H2Tech (H2T) had the opportunity to speak with Adam Goff (AG), SVP of Strategy for 8 Rivers, to discuss 8 Rivers’ low-carbon hydrogen (H2) and direct air capture (DAC) technologies, as well as its Allam-Fetvedt cycle.
H2T: Tell me about 8 Rivers.
AG: 8 Rivers is helping lead the energy transition with a suite of low-carbon technologies. We are a climate and clean energy technology company; we invent, patent and demonstrate new technologies, licensing them to third parties to develop projects. 8 Rivers partners with the world’s most prominent companies and governments to help capture carbon from power plants, assist in producing clean H2 and pull carbon dioxide (CO2) out of the air.
H2T: What H2 and DAC technologies do you offer?
AG: On the H2 side, we have a technology called 8RH2, which is our spin on using oxygen and natural gas to make extremely low-carbon H2, and by, design the system captures CO2. We take natural gas, which is abundant, and turn it into H2 molecules, which we can then sell as ammonia. We must reform natural gas similar to an autothermal reformer type system in the presence of pure oxygen. A lot of what 8 Rivers does deals with pure oxygen because it allows us to have a pure stream of CO2 at the end of our process, rather than what is coming out of a standard power plant, which is a mix of nitrogen or oxygen, what we think of as exhaust or what comes out the back of your car, the CO2 is all dispersed. 8RH2 is our clean H2 technology; we think it is more deliverable and lower costs than competing solutions to get to 100% carbon capture and that H2 is going to be a key molecule, not so much for heating homes or powering buses, but for big industrial uses, like decarbonizing coal plants in Japan and Korea, fueling ships that take our consumer goods and liquid fuels around the world, and transporting H2 as ammonia and cracking it back to H2.
We also do DAC with our Calcite technology, which came out of stealth mode last year. We won the carbon removal XPrize that uses calcium, the basic ingredient and mortar or cement to pull CO2 out of the air. We are also well known for our clean power solutions. We invented the Allam-Fetvedt cycle, and NET Power is running with it on the natural gas side while we are commercializing it on biomass. We take woodchips and woody biomass and use them to make CO2-negative power. CO2 comes out of the air and goes into the tree; we take care of the tree’s waste after it is turned into products like furniture. We then capture that CO2 that originally came from the air through the tree; part of it is in the couch, and the rest goes underground. We will then create power as well, so it is a method to make CO2-negative power.
H2T: Can you provide more information on the Allam-Fetvedt cycle?
AG: For example, if we take syngas from a gasifier, rather than burn it in air, we burn it in pure oxygen. This creates a cryogenic air separation unit. We are cooling down the air so cold that it becomes liquid. Once we have liquid air, oxygen can be pulled out, and we burn the same gas in pure oxygen, resulting in a pure stream of CO2. Oxygen and CO2 molecules are all that remain, and that CO2 drives a turbine. Historically, we have used steam to drive turbines and air to drive jet engines. What we are doing differently is using CO2 to drive the turbine, then recuperating the CO2 to keep heat in the system. It is a CO2-driven power plant where the CO2 is captured the entire time.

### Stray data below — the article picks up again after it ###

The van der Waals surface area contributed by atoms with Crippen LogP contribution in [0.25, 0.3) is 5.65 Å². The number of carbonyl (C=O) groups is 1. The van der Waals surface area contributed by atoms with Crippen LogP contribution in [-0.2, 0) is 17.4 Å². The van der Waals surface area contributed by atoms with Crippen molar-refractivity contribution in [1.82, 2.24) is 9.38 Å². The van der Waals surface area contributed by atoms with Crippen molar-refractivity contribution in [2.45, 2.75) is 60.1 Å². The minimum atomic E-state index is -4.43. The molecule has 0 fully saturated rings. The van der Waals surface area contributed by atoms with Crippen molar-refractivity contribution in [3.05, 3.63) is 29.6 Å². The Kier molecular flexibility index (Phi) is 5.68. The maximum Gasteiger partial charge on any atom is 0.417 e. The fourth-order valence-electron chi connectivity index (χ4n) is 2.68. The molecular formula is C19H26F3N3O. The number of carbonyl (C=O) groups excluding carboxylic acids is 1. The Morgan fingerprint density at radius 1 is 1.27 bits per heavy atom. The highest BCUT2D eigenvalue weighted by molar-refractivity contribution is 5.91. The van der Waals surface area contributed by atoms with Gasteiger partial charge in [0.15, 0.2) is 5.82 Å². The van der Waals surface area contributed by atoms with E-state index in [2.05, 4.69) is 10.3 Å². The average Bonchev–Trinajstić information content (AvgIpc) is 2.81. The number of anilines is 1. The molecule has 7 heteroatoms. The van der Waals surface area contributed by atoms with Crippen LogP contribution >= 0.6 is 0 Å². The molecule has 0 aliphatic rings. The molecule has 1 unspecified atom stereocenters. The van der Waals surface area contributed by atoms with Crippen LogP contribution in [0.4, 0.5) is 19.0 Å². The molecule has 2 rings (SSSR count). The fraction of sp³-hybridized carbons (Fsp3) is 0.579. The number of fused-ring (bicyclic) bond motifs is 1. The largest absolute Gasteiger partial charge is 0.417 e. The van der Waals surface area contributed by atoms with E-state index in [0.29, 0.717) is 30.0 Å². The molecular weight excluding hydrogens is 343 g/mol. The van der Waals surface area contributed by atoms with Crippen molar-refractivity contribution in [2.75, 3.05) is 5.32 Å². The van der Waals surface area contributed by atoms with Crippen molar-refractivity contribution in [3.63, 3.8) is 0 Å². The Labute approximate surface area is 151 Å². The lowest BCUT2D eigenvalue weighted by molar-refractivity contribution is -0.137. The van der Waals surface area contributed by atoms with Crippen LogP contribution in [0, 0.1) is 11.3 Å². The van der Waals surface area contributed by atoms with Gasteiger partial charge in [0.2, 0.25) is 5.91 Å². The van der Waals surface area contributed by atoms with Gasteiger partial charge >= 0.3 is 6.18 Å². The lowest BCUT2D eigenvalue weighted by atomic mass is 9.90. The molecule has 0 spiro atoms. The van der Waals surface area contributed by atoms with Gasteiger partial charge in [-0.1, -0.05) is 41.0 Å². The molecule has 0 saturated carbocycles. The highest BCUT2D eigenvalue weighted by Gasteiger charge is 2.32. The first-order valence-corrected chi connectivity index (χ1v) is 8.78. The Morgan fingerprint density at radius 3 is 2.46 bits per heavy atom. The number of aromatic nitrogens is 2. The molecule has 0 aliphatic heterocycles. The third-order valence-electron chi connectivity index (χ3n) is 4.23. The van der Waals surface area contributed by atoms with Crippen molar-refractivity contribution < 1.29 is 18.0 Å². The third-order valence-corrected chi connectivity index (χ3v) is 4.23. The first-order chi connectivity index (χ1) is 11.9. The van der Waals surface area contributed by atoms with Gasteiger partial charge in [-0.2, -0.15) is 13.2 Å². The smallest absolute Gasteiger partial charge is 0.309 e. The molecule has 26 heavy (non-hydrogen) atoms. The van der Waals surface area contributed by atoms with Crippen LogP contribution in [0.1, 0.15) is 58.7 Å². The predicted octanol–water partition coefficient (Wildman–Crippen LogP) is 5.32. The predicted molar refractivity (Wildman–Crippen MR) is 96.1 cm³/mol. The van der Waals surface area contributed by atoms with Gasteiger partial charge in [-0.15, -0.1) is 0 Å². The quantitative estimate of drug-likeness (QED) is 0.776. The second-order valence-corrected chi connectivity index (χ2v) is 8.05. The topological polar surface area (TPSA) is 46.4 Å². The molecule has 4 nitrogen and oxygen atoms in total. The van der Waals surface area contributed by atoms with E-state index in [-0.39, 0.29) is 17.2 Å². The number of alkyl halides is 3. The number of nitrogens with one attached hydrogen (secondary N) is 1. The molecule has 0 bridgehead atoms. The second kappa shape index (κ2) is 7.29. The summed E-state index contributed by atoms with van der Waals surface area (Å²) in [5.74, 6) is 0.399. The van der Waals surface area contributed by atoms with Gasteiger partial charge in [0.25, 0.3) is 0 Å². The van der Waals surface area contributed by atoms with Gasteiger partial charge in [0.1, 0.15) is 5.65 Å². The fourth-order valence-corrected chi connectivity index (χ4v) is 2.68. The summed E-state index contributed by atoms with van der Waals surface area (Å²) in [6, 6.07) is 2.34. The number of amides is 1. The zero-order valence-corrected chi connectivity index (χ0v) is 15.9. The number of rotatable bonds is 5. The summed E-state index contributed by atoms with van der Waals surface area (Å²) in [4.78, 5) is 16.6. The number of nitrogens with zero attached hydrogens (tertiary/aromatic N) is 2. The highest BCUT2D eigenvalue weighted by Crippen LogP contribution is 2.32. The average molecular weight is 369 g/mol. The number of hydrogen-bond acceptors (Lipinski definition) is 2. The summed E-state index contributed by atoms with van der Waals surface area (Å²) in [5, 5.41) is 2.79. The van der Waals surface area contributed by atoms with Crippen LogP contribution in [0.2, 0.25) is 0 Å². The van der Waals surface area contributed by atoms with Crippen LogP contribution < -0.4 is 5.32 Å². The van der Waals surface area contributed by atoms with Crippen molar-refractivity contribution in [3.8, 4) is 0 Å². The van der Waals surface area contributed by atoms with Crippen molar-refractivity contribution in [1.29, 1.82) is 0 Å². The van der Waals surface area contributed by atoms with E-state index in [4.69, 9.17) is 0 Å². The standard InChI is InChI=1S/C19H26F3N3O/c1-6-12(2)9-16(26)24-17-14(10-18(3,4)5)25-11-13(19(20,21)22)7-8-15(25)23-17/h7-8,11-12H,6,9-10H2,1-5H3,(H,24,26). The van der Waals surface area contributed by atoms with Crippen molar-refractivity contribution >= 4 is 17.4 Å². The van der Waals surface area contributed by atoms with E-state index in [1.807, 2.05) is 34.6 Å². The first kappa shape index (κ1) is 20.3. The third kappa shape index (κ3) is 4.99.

H2T: How can sour gas help with decarbonization?
AG: Whether working with DAC, clean H2 or power, we need fuels to feed into those carbon capture plants. Sour gas is a fuel that is a feedstock that can be used to decarbonize. Unlike our other technologies, we must pair them together. There is so much H2 sulfide (H2S) present that it is not worth processing, making it sour as the H2S. Our engineers realized that something so worthless is around a quarter of the world's gas. Using it would unlock an additional energy supply that could displace coal and be used to fuel zero-carbon gas-fired applications. In this case, CO2 is the solution rather than the problem. The CO2 scrubs the H2S out of the sour gas at high concentrations.
H2T: Any closing thoughts?
AG: One thing that makes 8 Rivers different from some other climate technology companies is we are not a one-trick pony. We started as one; we started focusing on the clean power side. However, we realized that we could apply to clean H2 and carbon removal, the same expertise we had on clean power. By having a portfolio, we could better serve our customers. Our customers are the big energy companies, the oil and gas majors, utilities and industrial companies; they have more than one problem to solve. If you have a steel or fuel processing plant, steam, power and H2 are needed, we realized we could better serve our customers with a portfolio of technologies. When looking at various technologies, it is apparent that different projects and companies need different solutions; there's not one winner. We keep that focus as a company, making us unique. We are a pure-play technology development company that does that across multiple technology suites.